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Japanese Knotweed

Japanese knotweed not as bad as feared, according to surveyor institution

“…knotweed isn’t a death sentence for home sales…it’s certainly not the ‘bogey plant’ that some make it out to be.” – Philip Santo FRICS

There has recently been good news for homeowners affected by Japanese knotweed, following the issue of updated draft guidance by the RICS (the institution that governs professional building surveyors). This is the first update in almost a decade, and marks a shift towards a more reassuring attitude towards this invasive plant.

Instead of writing off properties that are affected, the latest guidance suggests that in many cases, Japanese knotweed can be effectively managed. Importantly the author of the RICS report has stated that finding Japanese knotweed should not necessarily derail house transactions.


The true impact of Japanese knotweed: reality vs fear

The RICS report suggests that a lot of previous reports of the risks posed by the plant are disproportionate, even amounting to scaremongering.

The report points out that it is now widely accepted that Japanese knotweed cannot grow through intact concrete. New evidence has been used to redefine the distance from which Japanese knotweed is considered to be risk to structures – this has been revised down, from 7 metres to just three.

That is not to say that Japanese knotweed is not a problem. It grows very aggressively, and like other plants it takes the path of least resistance. While it will not break intact concrete, it can exploit cracks and gaps in structures, worsening existing damage. If allowed to grow unchecked, the large root system can also block drains and damage lightweight structures.

There is also a legal obligation for affected homeowners to prevent Japanese knotweed spreading to the wild or to neighbouring properties, and to declare it to prospective purchasers.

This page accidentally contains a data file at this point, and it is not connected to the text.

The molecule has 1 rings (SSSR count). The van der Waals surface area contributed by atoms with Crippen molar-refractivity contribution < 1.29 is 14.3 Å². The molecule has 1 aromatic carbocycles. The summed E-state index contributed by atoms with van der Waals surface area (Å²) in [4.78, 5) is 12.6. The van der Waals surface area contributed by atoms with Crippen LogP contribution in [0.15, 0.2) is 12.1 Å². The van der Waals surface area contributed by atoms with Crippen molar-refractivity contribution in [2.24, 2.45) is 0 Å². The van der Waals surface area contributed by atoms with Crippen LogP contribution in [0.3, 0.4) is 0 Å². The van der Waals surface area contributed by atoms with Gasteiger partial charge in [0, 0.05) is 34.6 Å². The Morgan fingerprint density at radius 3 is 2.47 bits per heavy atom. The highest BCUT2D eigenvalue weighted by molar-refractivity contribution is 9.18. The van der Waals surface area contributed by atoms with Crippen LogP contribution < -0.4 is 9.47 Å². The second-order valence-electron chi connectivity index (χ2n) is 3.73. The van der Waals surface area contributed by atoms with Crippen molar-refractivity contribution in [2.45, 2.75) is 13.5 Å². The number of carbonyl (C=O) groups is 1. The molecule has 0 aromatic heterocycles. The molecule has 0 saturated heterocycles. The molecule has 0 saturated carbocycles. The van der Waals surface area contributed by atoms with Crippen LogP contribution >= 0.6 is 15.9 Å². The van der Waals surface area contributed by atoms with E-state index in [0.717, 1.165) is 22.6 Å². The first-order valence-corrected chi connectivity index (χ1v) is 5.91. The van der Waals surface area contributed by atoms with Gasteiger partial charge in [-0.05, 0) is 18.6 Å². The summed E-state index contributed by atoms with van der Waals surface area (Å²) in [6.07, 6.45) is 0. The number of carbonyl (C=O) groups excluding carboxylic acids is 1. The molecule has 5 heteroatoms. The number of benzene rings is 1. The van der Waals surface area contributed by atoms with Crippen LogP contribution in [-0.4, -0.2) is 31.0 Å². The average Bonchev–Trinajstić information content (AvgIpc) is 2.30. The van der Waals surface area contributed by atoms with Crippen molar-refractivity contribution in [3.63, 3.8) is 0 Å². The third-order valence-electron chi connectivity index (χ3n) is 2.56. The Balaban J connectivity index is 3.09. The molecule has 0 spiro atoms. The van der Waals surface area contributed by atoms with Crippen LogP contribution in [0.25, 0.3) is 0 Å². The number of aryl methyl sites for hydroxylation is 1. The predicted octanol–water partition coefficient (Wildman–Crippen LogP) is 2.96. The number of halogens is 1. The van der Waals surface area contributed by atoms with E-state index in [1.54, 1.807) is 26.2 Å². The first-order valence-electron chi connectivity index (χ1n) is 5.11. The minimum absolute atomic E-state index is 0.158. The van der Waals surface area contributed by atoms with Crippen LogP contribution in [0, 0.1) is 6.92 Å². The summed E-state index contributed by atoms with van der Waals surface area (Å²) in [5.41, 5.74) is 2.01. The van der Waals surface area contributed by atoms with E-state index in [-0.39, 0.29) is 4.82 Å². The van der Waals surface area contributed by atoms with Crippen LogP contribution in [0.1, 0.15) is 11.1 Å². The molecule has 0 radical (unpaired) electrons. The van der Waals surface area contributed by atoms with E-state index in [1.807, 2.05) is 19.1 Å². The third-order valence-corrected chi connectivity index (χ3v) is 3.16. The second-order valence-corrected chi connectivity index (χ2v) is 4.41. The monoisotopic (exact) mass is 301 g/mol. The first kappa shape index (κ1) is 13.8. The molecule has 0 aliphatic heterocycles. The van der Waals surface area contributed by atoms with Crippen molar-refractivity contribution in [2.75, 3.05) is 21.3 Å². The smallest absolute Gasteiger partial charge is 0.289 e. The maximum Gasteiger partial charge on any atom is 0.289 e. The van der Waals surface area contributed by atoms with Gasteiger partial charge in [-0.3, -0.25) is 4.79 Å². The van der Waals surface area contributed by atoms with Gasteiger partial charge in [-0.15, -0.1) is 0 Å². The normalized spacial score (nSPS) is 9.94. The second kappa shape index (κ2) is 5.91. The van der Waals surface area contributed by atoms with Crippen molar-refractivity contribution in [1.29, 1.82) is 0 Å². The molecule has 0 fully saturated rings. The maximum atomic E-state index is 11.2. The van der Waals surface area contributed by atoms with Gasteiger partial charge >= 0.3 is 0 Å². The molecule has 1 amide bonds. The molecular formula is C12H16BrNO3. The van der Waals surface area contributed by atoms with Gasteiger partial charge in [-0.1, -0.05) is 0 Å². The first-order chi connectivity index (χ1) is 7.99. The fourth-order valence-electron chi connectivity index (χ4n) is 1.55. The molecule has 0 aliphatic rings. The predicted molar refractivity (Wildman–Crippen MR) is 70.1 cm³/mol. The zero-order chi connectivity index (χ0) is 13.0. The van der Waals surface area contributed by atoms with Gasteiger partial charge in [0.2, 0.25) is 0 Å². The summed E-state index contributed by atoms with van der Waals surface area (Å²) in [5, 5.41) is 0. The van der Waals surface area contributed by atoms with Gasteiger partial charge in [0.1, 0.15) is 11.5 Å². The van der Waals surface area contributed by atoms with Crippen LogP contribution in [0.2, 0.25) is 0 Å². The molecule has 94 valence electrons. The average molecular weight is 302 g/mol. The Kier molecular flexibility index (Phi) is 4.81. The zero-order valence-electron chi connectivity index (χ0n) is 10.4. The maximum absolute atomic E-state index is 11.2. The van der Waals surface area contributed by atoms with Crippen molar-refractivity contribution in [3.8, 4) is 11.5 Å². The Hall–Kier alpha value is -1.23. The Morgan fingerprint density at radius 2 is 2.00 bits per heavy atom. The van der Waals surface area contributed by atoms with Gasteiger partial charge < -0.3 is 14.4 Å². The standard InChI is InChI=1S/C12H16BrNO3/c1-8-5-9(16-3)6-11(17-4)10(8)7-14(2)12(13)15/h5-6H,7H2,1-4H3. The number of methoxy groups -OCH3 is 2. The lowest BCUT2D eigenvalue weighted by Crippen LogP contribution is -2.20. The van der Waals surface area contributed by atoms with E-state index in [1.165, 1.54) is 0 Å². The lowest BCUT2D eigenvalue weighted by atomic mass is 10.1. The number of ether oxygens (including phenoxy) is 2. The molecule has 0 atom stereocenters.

The impact of Japanese knotweed will vary depending on where the plant is. As an invasive species, it needs to be controlled or removed. If it is in one corner of a large plot, excavating it or treating it with herbicides (which can take several years of treatment) might have almost no impact on the use and enjoyment of the garden. If it is the middle of a small garden, however, ongoing herbicide treatment will have a large impact on the garden’s use over the course of the treatment.


Effect on property value

Here, there is more good news. The latest guidance strongly suggests that RICS surveyors should be recommending that control and management of Japanese knotweed, rather than costly removal, is best option for most property owners. This in turn reduces the costs associated with a knotweed discovery, and will hopefully reduce its impact on market value.

The latest RICS draft guidance also provides a framework that they hope lenders will adopt to make knotweed-related mortgage decisions more consistent across the market.

The guidance suggests that if Japanese knotweed is not causing visible damage and is unlikely to prevent or restrict use of a space, then lenders should not require specialist reports and it should not affect lending. The RICS point to the fact that lenders routinely accept the risks posed by large trees and other plants.

While there will always be some effect on property value, it is hoped that this new guidance will give people a more balanced, realistic view of the risks that Japanese knotweed poses. If this advice is taken on board, the reduction in property price will, in time, become less dramatic and more in line with the actual costs of Japanese knotweed management or removal.

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